The traveler stood atop the dune that separated the oasis from his caravan. He knew the others had no idea they were so close to a spring. The traveler remembered his father’s warning and wanted to turn away, but he had no choice. They had been without water for more than a day, by now. The desert sun was extracting a heavy toll. He thought about his wife and son, waiting in the valley below. Could they make it to safety, still another day away? He knew the decision he had to make, and, with a conflicted heart, he made his way down the sandy slope to inform the others.
Better to live now, and worry about the future later.
January 17, 2013
When the time came, Robert’s house split down the middle, and the rocket rose up on its gantry.
Robert stood by and watched his masterpiece. He sipped his tea, and admired the name painted on the front of the sleek craft.
January 18, 2013
Christy Anne Taylor was at the bottom of a wishing well, feeling around in the shallow, stagnant water and shoveling coins into a backpack she’d received as a free gift with a magazine subscription.
“Hurry up, C.A.,” her boyfriend Randy called from the top of the shaft. “Somebody’s pulling into the parking lot.”
“If you wanted to hurry, why didn’t you crawl on down here?” she yelled back. “Go hide in the truck ‘till they leave. They’re not going to look in here.”
Randy did as he was told. It was pork chop night and, if Christy Anne got angry, she would only make enough for her.
The car eventually left, and Randy returned to the scene of the crime-in-progress. “Some kids,” he reported. “Making out.”
“That’s fantastic,” said Christy Anne. “I think I’m about done, here. Pull me up.”
She grabbed the well-bucket rope, and Randy dutifully hauled her to the surface.
“What’s the smell?” he asked as she crawled back onto the grass.
“You watch your mouth, Randy,” she said.
“How much did we get tonight?” he asked.
“’Bout seven fifty,” she told him. “And a pair of sunglasses.”
Choose Your Own Adventure 1
January 21, 2013
Shannon Harper pulled out her pen and notebook. “What happens to the ghost?” she asked the small crowd of construction workers.
“Ghost?” replied the foreman, Frank Gretz. “I don’t know anything about a ghost.”
Harper shook her head. “You’re tearing something down, and you haven’t even considered what might happen? The place is haunted.”
They both looked at the structure in question. One of the town’s original buildings, the general store was being bulldozed to make way for a new shopping center.
“Look, I understand you need to write your story for the paper, but we’ve got a job to do, too. I can’t spend all day talking about nonsense,” said Gretz.
“It’s not nonsense,” countered Harper. “It’s our history. So, again, what happens to the ghost?”
Gretz spat on the ground. “I reckon he’ll get the hint when the walls come down.”
Choose Your Own Adventure 2
January 22, 2013
The ghost watched the proceedings from a second-floor window. She set her head down on the sill and tried to think of a way to stop the demolition of her home. In retrospect, perhaps she’d been too keen on haunting the former owners of her shop. Maybe if she’d let them alone they wouldn’t have sold out to ValuMart.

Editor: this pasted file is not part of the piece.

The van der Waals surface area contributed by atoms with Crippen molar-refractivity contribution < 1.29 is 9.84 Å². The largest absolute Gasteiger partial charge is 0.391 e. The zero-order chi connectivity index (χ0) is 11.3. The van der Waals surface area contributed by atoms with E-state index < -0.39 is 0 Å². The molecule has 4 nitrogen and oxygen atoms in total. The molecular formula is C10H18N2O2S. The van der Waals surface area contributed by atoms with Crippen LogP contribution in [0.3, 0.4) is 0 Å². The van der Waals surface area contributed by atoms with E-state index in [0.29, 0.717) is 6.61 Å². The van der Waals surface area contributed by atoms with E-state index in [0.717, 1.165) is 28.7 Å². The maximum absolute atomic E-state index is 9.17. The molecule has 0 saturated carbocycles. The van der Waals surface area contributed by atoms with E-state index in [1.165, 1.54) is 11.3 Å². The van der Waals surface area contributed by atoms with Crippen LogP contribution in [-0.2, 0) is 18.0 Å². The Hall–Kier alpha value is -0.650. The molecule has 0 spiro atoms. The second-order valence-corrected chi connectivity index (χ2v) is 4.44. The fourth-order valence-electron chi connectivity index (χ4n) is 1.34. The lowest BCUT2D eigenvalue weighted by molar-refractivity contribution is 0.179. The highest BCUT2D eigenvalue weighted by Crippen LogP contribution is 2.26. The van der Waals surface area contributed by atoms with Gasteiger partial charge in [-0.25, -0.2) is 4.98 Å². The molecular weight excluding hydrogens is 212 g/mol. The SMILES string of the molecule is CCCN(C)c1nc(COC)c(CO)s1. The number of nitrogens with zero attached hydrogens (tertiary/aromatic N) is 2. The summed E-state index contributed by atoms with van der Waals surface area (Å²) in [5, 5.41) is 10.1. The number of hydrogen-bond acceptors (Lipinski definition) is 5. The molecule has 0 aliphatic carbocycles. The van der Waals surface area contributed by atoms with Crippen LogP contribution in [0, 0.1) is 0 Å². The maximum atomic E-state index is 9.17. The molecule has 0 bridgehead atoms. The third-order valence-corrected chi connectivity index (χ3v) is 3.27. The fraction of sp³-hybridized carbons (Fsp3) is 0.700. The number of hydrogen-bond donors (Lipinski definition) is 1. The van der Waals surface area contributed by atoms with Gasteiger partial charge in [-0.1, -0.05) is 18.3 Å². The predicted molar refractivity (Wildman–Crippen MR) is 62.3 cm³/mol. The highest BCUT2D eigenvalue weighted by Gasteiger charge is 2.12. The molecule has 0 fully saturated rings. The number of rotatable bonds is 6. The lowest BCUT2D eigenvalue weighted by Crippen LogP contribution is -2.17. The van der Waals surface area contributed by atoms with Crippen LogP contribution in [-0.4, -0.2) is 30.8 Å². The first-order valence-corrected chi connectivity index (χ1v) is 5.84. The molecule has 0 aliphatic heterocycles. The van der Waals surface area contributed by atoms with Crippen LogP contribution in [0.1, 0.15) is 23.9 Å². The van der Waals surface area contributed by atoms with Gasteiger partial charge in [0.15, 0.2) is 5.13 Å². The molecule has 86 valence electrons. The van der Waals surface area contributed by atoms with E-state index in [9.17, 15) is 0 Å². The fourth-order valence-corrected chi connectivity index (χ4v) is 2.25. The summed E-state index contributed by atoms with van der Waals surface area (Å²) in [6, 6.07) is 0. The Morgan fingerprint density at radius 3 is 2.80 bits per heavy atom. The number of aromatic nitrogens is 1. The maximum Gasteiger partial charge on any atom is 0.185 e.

Until now, she’d been relatively benign. Her haunting hadn’t been malevolent. She’d done it primarily to keep busy. There was only so much that a spirit trapped in a single building could do with their time. She’d made the walls bleed, once, but that had been an accident. When she was younger, she hadn’t yet realized the extent of her powers.
She’d always had bad luck, too, dating back to before the day, ninety-seven years ago, that she’d been killed during a botched robbery.
She saw the fat man spit. She could barely hear his voice.
“He called me a ‘he’,” she muttered to herself. “If only he stepped inside, I could convince him to step right back out. And to take his machinery with him.”
Her words had a touch of fear to them. So far as she understood, if the building was razed, she’d cease to exist. She’d made it through one death, but she wasn’t going to roll over and let it happen a second time.
She placed her head back on her neck and floated downstairs. There wasn’t much time to prepare.
Choose Your Own Adventure 3
January 23, 2013
Harper realized that the foreman wasn’t going to be cooperative. She changed her approach. “Can I go inside?” she asked Gretz. “Maybe I can get some color for my story.”
Gretz waved her on dismissively. “Be my guest,” he told her. “We start the tear-down in twenty minutes. You’ll hear a siren go once with five minutes left, and then twice with one minute left.”
Harper nodded, then adjusted her glasses and marched up to the front door of the store.
The ghost saw Harper enter the building. She waited until the reporter was fully inside to trigger her trap. To start, the door swung shut and locked tight. Then the ghost chilled the air in the room and projected a knife at Harper’s head. The woman managed to dodge the blade. She dove to the floor, where she was left curled up in a shivering heap.
“It’s ok,” the woman called out from the ground. “I know you exist. I’m trying to help you.”
The ghost was startled. She hadn’t counted on an ally.
“What’s your name?” Harper asked the apparently empty room. “Mine’s Shannon.” Gathering her courage, she stood up slowly. “Hello?”